Monday, April 26, 2010

Respecting Hockey, LCCs and Trademarks

Dear Rich: I am starting a new website called I was planning on doing an online radio show, a blog, and possibly a video blog live as well. I have seen many similar sites have a 'inc.' , or 'llc' on the bottom of it, and then the name of the site is a trademark. I am not looking to make money. I just want to promote the game and I was a journalism major. What do you recommend? I was thinking 'kd products llc,' and then 'respect hockey' or 'respect hockey talk radio' as the trademark. We had to change the wording in your question because we have a reader who is rightfully displeased to see 'trademark' used as a verb. (We wish we could include him in our blog links but alas, the people who maintain this blog operate with the speed of hibernating marmots.) 
Right, you had a question. Just in case you're not aware, the LLC and "Inc" suffixes are not alphabetic accessories that you can simply add on to the name of your company. You must file papers and pay fees in order to qualify as a corporation (Inc.) or Limited Liability Company (LLC). Both types of entities can shield the owners from liability but they have different tax implications and legal requirements. The thing of it is, there's no sense forming either one if you're not looking to make money (unless you intend to operate as a nonprofit which is a whole other set of rules and procedures). By the way, these entities can be expensive to maintain. For example, the minimum annual LLC fees in California are $800 a year.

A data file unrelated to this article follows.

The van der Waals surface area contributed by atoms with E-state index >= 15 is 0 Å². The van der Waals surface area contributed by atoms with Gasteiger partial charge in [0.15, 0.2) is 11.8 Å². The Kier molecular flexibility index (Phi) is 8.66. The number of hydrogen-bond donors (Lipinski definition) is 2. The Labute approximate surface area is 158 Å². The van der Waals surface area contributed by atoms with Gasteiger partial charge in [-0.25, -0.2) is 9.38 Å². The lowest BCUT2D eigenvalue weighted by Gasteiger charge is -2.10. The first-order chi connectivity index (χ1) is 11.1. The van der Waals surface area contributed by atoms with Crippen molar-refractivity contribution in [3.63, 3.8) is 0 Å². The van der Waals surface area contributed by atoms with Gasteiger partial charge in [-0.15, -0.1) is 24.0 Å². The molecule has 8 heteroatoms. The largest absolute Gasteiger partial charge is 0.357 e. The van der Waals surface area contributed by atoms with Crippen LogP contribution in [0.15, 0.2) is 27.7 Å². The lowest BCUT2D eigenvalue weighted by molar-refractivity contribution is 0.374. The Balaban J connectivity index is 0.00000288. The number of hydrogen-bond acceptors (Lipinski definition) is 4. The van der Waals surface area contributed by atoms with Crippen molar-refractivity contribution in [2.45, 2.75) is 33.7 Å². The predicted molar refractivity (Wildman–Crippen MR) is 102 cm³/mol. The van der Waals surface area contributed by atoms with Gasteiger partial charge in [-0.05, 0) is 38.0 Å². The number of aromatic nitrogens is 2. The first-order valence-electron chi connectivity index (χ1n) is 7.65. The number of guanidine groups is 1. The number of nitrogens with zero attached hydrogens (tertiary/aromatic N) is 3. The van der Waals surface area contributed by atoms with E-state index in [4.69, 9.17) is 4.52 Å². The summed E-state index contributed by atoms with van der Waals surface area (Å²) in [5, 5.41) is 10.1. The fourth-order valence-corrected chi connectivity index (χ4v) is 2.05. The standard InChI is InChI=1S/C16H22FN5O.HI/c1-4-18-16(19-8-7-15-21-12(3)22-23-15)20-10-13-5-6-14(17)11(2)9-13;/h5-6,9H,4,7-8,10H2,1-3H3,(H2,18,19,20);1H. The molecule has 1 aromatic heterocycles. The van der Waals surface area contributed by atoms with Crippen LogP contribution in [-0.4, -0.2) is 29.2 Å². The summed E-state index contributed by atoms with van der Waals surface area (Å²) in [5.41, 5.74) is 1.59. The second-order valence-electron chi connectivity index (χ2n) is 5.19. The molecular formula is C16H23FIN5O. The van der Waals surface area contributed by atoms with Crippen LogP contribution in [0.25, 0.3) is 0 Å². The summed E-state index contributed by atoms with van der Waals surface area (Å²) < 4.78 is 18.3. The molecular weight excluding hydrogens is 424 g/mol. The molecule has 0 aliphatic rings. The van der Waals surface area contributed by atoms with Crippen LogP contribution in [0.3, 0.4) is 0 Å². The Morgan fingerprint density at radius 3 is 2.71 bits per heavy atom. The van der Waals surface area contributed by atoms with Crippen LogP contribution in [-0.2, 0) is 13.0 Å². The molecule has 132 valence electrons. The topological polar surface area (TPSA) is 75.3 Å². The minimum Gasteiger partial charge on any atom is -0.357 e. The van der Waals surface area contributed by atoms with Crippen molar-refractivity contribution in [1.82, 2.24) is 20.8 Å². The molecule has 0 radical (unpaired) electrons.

As for your choice of trademark ...  We're not sure you have a clear concept of how trademarks work. Currently nobody has registered "RESPECT HOCKEY" with the USPTO for any purposes. But in case you're unaware, a trademark is intended for use in commerce which means you're operating as a business ... so again we're back to the part of you not wanting to make any money.
Hobby or Business. If this is strictly a hobby, we would also note that decision also affects your taxes as the IRS treats hobbies in a less advantageous manner than a business. The Dear Rich Staff thinks you need a mini-primer in maintaining a small business and if we weren't so concerned about the implications of FTC disclaimer rules, we'd recommend some of our own books on the subject.